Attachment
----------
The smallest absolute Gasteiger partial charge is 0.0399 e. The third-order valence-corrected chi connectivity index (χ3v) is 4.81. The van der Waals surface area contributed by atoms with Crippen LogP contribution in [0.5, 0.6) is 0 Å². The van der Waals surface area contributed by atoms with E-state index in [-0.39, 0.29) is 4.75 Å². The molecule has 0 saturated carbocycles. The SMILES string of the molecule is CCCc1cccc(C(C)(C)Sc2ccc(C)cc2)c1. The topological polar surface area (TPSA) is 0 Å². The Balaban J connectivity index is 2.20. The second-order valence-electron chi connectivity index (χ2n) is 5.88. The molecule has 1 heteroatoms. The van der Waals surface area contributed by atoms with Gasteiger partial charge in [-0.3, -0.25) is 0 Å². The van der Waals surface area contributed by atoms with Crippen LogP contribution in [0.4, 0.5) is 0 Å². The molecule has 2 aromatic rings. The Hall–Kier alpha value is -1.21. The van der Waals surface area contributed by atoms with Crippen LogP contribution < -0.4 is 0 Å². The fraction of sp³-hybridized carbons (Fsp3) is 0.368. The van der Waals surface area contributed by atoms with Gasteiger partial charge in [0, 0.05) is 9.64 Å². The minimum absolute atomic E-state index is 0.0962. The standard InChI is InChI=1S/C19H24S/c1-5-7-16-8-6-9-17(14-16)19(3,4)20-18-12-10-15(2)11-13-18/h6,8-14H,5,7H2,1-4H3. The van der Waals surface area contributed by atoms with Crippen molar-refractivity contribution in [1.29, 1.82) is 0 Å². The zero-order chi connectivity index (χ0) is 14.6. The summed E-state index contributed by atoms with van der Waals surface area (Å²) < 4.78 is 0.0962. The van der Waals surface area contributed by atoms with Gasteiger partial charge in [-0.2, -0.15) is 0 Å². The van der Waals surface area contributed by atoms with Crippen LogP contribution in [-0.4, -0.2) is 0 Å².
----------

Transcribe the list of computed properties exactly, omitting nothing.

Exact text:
The smallest absolute Gasteiger partial charge is 0.0399 e. The third-order valence-corrected chi connectivity index (χ3v) is 4.81. The van der Waals surface area contributed by atoms with Crippen LogP contribution in [0.5, 0.6) is 0 Å². The van der Waals surface area contributed by atoms with E-state index in [-0.39, 0.29) is 4.75 Å². The molecule has 0 saturated carbocycles. The SMILES string of the molecule is CCCc1cccc(C(C)(C)Sc2ccc(C)cc2)c1. The topological polar surface area (TPSA) is 0 Å². The Balaban J connectivity index is 2.20. The second-order valence-electron chi connectivity index (χ2n) is 5.88. The molecule has 1 heteroatoms. The van der Waals surface area contributed by atoms with Gasteiger partial charge in [-0.3, -0.25) is 0 Å². The van der Waals surface area contributed by atoms with Crippen LogP contribution in [0.4, 0.5) is 0 Å². The molecule has 2 aromatic rings. The Hall–Kier alpha value is -1.21. The van der Waals surface area contributed by atoms with Crippen LogP contribution < -0.4 is 0 Å². The fraction of sp³-hybridized carbons (Fsp3) is 0.368. The van der Waals surface area contributed by atoms with Gasteiger partial charge in [0, 0.05) is 9.64 Å². The minimum absolute atomic E-state index is 0.0962. The standard InChI is InChI=1S/C19H24S/c1-5-7-16-8-6-9-17(14-16)19(3,4)20-18-12-10-15(2)11-13-18/h6,8-14H,5,7H2,1-4H3. The van der Waals surface area contributed by atoms with Crippen molar-refractivity contribution in [1.29, 1.82) is 0 Å². The zero-order chi connectivity index (χ0) is 14.6. The summed E-state index contributed by atoms with van der Waals surface area (Å²) < 4.78 is 0.0962. The van der Waals surface area contributed by atoms with Gasteiger partial charge in [-0.2, -0.15) is 0 Å². The van der Waals surface area contributed by atoms with Crippen LogP contribution in [-0.4, -0.2) is 0 Å².